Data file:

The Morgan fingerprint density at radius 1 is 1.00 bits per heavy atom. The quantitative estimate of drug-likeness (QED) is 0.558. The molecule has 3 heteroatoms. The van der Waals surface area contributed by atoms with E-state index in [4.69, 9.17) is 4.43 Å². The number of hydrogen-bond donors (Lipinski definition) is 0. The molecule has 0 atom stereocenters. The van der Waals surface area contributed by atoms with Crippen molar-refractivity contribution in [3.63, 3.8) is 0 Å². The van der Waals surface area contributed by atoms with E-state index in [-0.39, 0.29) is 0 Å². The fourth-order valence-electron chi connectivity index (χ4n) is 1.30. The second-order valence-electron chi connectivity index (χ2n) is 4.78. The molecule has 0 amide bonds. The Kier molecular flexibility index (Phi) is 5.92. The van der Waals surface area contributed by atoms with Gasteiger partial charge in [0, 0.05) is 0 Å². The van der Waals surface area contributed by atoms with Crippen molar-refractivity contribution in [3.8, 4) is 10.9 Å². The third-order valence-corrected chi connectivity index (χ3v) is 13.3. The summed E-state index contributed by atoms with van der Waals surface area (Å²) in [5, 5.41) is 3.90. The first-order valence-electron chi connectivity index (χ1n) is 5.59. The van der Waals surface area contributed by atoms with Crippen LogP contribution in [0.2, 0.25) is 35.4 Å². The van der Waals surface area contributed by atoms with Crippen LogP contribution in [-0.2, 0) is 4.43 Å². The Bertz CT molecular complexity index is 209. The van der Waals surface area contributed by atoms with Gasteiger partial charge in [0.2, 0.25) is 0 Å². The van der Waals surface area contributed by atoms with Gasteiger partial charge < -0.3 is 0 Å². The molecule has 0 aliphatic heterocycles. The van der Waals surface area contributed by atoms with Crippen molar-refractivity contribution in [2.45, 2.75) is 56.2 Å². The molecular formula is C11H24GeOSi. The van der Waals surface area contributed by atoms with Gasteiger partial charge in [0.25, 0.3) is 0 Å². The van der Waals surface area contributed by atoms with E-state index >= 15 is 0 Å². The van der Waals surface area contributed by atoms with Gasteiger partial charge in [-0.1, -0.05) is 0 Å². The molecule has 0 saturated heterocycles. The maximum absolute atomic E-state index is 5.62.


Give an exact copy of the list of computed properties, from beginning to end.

The Morgan fingerprint density at radius 1 is 1.00 bits per heavy atom. The quantitative estimate of drug-likeness (QED) is 0.558. The molecule has 3 heteroatoms. The van der Waals surface area contributed by atoms with E-state index in [4.69, 9.17) is 4.43 Å². The number of hydrogen-bond donors (Lipinski definition) is 0. The molecule has 0 atom stereocenters. The van der Waals surface area contributed by atoms with Crippen molar-refractivity contribution in [3.63, 3.8) is 0 Å². The van der Waals surface area contributed by atoms with E-state index in [-0.39, 0.29) is 0 Å². The fourth-order valence-electron chi connectivity index (χ4n) is 1.30. The second-order valence-electron chi connectivity index (χ2n) is 4.78. The molecule has 0 amide bonds. The Kier molecular flexibility index (Phi) is 5.92. The van der Waals surface area contributed by atoms with Gasteiger partial charge in [0, 0.05) is 0 Å². The van der Waals surface area contributed by atoms with Crippen molar-refractivity contribution in [3.8, 4) is 10.9 Å². The third-order valence-corrected chi connectivity index (χ3v) is 13.3. The summed E-state index contributed by atoms with van der Waals surface area (Å²) in [5, 5.41) is 3.90. The first-order valence-electron chi connectivity index (χ1n) is 5.59. The van der Waals surface area contributed by atoms with Crippen LogP contribution in [0.2, 0.25) is 35.4 Å². The van der Waals surface area contributed by atoms with Crippen LogP contribution in [-0.2, 0) is 4.43 Å². The Bertz CT molecular complexity index is 209. The van der Waals surface area contributed by atoms with Gasteiger partial charge in [0.2, 0.25) is 0 Å². The van der Waals surface area contributed by atoms with Gasteiger partial charge < -0.3 is 0 Å². The molecule has 0 aliphatic heterocycles. The van der Waals surface area contributed by atoms with Crippen molar-refractivity contribution in [2.45, 2.75) is 56.2 Å². The molecular formula is C11H24GeOSi. The van der Waals surface area contributed by atoms with Gasteiger partial charge in [0.25, 0.3) is 0 Å². The van der Waals surface area contributed by atoms with E-state index >= 15 is 0 Å². The van der Waals surface area contributed by atoms with Gasteiger partial charge in [-0.1, -0.05) is 0 Å². The molecule has 0 saturated heterocycles. The maximum absolute atomic E-state index is 5.62.